70-74 1,350 2.2 1,620 2.4 20.0

75-79 1,135 1.9 1,220 1.8 7.5

80-84 760 1.3 840 1.3 10.5

85+ 530 0.9 655 1.0 23.6

Total 60,330 100.0 66,585 100.0 10.4
 

PinkLucy

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2011 was 5 years ago; we need the new data (which always takes a while to catch up). I've seen a shift in those five years from young families in our building leaving when the child was still an infant to now staying put, lobbying for better playground facilities in local parks, and trying to decide which school is the one they want for their kids.
 

Migos

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2011 was 5 years ago; we need the new data (which always takes a while to catch up). I've seen a shift in those five years from young families in our building leaving when the child was still an infant to now staying put, lobbying for better playground facilities in local parks, and trying to decide which school is the one they want for their kids.
Yup, it's the most recent data available. Hearing your personal anecdotes is fine, but I don't think it discredits real data, even if it is 5 years old.
 

PinkLucy

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I'm not discrediting the data as it reflects the situation 5 years ago. There has been a lot of change in downtown in the past 5 years, so I suspect that we're going to see a very different picture in the 2016 census. And while my personal anecdotes are indeed anecdotal, there is also the fact that new schools are being planned and children's activities are being incorporated in urban planning such as the Under Gardiner project. I don't think that the people planning those things are doing it on a whim.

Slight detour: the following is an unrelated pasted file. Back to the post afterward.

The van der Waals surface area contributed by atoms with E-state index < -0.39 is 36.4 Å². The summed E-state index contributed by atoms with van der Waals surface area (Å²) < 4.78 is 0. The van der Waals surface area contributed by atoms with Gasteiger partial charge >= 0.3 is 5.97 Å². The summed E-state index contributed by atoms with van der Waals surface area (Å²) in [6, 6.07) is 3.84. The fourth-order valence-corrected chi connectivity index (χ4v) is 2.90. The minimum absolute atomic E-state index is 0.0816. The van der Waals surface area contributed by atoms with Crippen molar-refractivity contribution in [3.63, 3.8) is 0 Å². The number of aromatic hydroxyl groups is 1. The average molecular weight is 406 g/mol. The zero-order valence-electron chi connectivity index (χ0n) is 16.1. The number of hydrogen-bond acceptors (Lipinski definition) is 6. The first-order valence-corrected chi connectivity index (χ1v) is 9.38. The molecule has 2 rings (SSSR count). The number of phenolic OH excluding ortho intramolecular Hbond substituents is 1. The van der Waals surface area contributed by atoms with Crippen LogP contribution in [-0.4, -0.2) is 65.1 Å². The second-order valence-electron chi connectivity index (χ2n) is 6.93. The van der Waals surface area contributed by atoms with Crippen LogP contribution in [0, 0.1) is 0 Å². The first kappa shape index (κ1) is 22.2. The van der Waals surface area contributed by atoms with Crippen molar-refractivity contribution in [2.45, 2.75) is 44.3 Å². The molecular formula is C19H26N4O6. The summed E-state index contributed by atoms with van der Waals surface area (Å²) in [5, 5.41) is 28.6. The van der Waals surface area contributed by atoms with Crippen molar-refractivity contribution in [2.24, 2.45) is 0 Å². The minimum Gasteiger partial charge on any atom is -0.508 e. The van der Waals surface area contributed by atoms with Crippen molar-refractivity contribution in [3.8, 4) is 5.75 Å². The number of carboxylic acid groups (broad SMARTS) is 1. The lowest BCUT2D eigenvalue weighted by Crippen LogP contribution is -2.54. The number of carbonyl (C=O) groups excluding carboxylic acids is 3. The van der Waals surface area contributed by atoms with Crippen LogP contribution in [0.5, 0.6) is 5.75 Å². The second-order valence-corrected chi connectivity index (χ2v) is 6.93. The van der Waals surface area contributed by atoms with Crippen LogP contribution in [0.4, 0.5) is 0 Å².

Migos

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I'm not discrediting the data as it reflects the situation 5 years ago. There has been a lot of change in downtown in the past 5 years, so I suspect that we're going to see a very different picture in the 2016 census. And while my personal anecdotes are indeed anecdotal, there is also the fact that new schools are being planned and children's activities are being incorporated in urban planning such as the Under Gardiner project. I don't think that the people planning those things are doing it on a whim.
How many new schools have been built downtown in the past 5 years? How many new spaces for kids are there? Enrollment at TDSB has been dropping for years.

The public sector does tons of things on a whim. Look at the UP Express as one example. Scarborough subway. Sheppard subway. Planners pick where and when to build schools based partly on Census data. It's not like planners are walking around neighbourhoods and saying "hey, look there's a lot of kids around here now, let's build a school!".
 

PinkLucy

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I didn't say schools were built, I said they are planned, such as the schools in City Place.